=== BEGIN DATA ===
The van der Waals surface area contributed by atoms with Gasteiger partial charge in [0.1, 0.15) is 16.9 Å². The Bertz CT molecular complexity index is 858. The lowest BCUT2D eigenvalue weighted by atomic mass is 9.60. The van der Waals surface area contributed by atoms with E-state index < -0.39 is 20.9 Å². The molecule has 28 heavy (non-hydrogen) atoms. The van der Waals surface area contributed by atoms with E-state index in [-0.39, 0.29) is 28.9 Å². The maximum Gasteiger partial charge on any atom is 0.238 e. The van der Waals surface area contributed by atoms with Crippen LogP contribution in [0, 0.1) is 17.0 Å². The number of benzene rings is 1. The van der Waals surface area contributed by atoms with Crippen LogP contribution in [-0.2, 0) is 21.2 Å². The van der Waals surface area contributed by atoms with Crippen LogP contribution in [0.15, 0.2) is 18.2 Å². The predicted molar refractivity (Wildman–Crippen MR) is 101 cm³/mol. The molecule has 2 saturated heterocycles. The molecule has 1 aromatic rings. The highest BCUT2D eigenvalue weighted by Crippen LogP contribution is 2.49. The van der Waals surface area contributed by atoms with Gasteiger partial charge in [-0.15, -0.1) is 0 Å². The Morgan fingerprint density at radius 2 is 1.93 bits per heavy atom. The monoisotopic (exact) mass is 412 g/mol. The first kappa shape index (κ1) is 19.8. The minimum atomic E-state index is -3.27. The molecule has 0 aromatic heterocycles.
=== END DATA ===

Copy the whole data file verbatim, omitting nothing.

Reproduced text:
The van der Waals surface area contributed by atoms with Gasteiger partial charge in [0.1, 0.15) is 16.9 Å². The Bertz CT molecular complexity index is 858. The lowest BCUT2D eigenvalue weighted by atomic mass is 9.60. The van der Waals surface area contributed by atoms with E-state index < -0.39 is 20.9 Å². The molecule has 28 heavy (non-hydrogen) atoms. The van der Waals surface area contributed by atoms with E-state index in [-0.39, 0.29) is 28.9 Å². The maximum Gasteiger partial charge on any atom is 0.238 e. The van der Waals surface area contributed by atoms with Crippen LogP contribution in [0, 0.1) is 17.0 Å². The number of benzene rings is 1. The van der Waals surface area contributed by atoms with Crippen LogP contribution in [-0.2, 0) is 21.2 Å². The van der Waals surface area contributed by atoms with Crippen LogP contribution in [0.15, 0.2) is 18.2 Å². The predicted molar refractivity (Wildman–Crippen MR) is 101 cm³/mol. The molecule has 2 saturated heterocycles. The molecule has 1 aromatic rings. The highest BCUT2D eigenvalue weighted by Crippen LogP contribution is 2.49. The van der Waals surface area contributed by atoms with Gasteiger partial charge in [-0.15, -0.1) is 0 Å². The Morgan fingerprint density at radius 2 is 1.93 bits per heavy atom. The monoisotopic (exact) mass is 412 g/mol. The first kappa shape index (κ1) is 19.8. The minimum atomic E-state index is -3.27. The molecule has 0 aromatic heterocycles.